Perfect Storm: ‘The Scottsboro Boys’
You have a choice. You can see The REP’s production of The Scottsboro Boys (through Sept. 24) at Pittsburgh Playhouse. Or you can smack your head later when people tell you what a great show you missed. I am here to try to help you make the right choice.
It won’t be easy. This musical is brilliant in so many ways that I can’t give you a simple, bumper-sticker summary. “Awesome”? “Spellbinding”? True, but too trite, and too vague. The brilliance lies in the show’s ability to cast multiple spells, dazzling the senses with sheer artistry while it boggles the mind and emotions by turning an ugly true story into a spectacle that’s over-the-top zany and insidiously moving at the same time.
Paradoxical? Definitely. The Scottsboro Boys has been drawing strong—and often contradictory—reactions since its New York premiere in 2010. For instance, critics of the show have said it trades in offensive stereotypes, particularly in the parts where black actors prance through minstrel-show routines, flashing the wide eyes and beaming grins that practically scream “C’mon folks, throw us a few pennies.” Plus we’ve got white Southerners depicted as snarling racists, and, among other things, a song about “Jew money.”
But the minstrel-show numbers are meant as satire. The true story behind the musical is, in fact, a story of vicious racism and injustice in the South during the 1930s. And when nine young black men were tried and convicted on trumped-up charges, a prosecutor really did tell the jury that “Jew money” was behind attempts to free them. Fans of The Scottsboro Boys say it’s a vivid reminder of the racism and injustice still present in our country today.
If that gives you reason enough to attend, excellent. But if you’re one of those inclined to skip it for the same reason, figuring that you don’t need to hear that message another time and you’d rather just experience good theater, I would repeat: This is more than good theater. This is theater magic.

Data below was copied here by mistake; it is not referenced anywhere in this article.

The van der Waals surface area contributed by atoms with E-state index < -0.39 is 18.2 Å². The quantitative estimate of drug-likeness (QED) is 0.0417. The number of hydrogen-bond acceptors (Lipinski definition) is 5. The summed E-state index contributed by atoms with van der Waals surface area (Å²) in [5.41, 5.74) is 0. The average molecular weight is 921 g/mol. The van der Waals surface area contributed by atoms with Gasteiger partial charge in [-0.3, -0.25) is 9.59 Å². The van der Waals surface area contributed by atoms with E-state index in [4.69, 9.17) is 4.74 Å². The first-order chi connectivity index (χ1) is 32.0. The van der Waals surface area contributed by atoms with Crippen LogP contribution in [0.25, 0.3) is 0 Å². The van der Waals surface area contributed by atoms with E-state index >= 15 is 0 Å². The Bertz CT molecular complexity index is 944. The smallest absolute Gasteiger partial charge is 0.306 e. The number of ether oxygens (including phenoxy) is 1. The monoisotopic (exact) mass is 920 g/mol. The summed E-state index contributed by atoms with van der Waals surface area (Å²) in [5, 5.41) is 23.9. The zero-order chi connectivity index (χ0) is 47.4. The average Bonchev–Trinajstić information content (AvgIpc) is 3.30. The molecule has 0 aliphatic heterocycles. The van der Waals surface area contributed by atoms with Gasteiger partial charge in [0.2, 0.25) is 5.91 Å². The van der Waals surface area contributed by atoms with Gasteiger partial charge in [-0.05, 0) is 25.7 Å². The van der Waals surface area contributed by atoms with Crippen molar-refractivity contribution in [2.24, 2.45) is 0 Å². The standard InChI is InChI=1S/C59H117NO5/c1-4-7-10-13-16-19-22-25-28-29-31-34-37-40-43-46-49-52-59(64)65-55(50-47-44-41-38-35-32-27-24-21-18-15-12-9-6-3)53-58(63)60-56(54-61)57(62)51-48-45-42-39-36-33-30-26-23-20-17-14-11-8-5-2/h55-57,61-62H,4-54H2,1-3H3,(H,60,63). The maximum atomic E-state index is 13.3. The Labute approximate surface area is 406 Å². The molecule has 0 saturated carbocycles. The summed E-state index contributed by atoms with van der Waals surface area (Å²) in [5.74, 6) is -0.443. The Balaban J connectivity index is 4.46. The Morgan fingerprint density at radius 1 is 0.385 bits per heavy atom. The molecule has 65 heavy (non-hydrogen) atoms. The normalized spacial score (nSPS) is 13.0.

What happened to the real-life Scottsboro Boys wasn’t magical at all. In 1931, these nine teenagers and youth were doing what many did in the early Depression, hopping freight trains and hobo-ing across the country. Stopped by the sheriff at Scottsboro, Alabama, they were charged with raping two young white women who’d been riding the same freight. A local doctor couldn’t find physical evidence of rape. There were strong signs the women had made up the story. Yet the “boys” were rushed one-by-one through perfunctory trials and given the then-maximum sentence: death
Word of their plight spread North. Activist groups found a proper defense lawyer to mount appeals, which kept the defendants from the electric chair. But, despite a long series of re-trials that shot holes in the case against them, the verdicts kept coming back guilty. All of the nine served substantial hard time and didn’t exactly go on to happy lives afterward.
Making a musical from the grim tale proved a long process as well. Composers John Kander and Fred Ebb (Cabaret, Chicago) took on the challenge late in their careers, along with playwright David Thompson and director-choreographer Susan Stroman.
The Scottsboro Boys only reached the stage after Ebb had died. It set an odd record—most Tony Award nominations without winning any (12)—though it won other big awards. And though some regional productions in other cities have struggled to juggle the show’s tricky elements, The REP, Point Park University’s professional company, does a lights-out tremendous job.
The script frames the story as a show within the show. A high-falutin’, spiffily dressed white emcee/ringmaster (played by Marc Moritz) has a motley troupe of black performers, and tonight, he promises, they’re gonna give you a real treat: they will act out the saga of the Scottsboro Boys!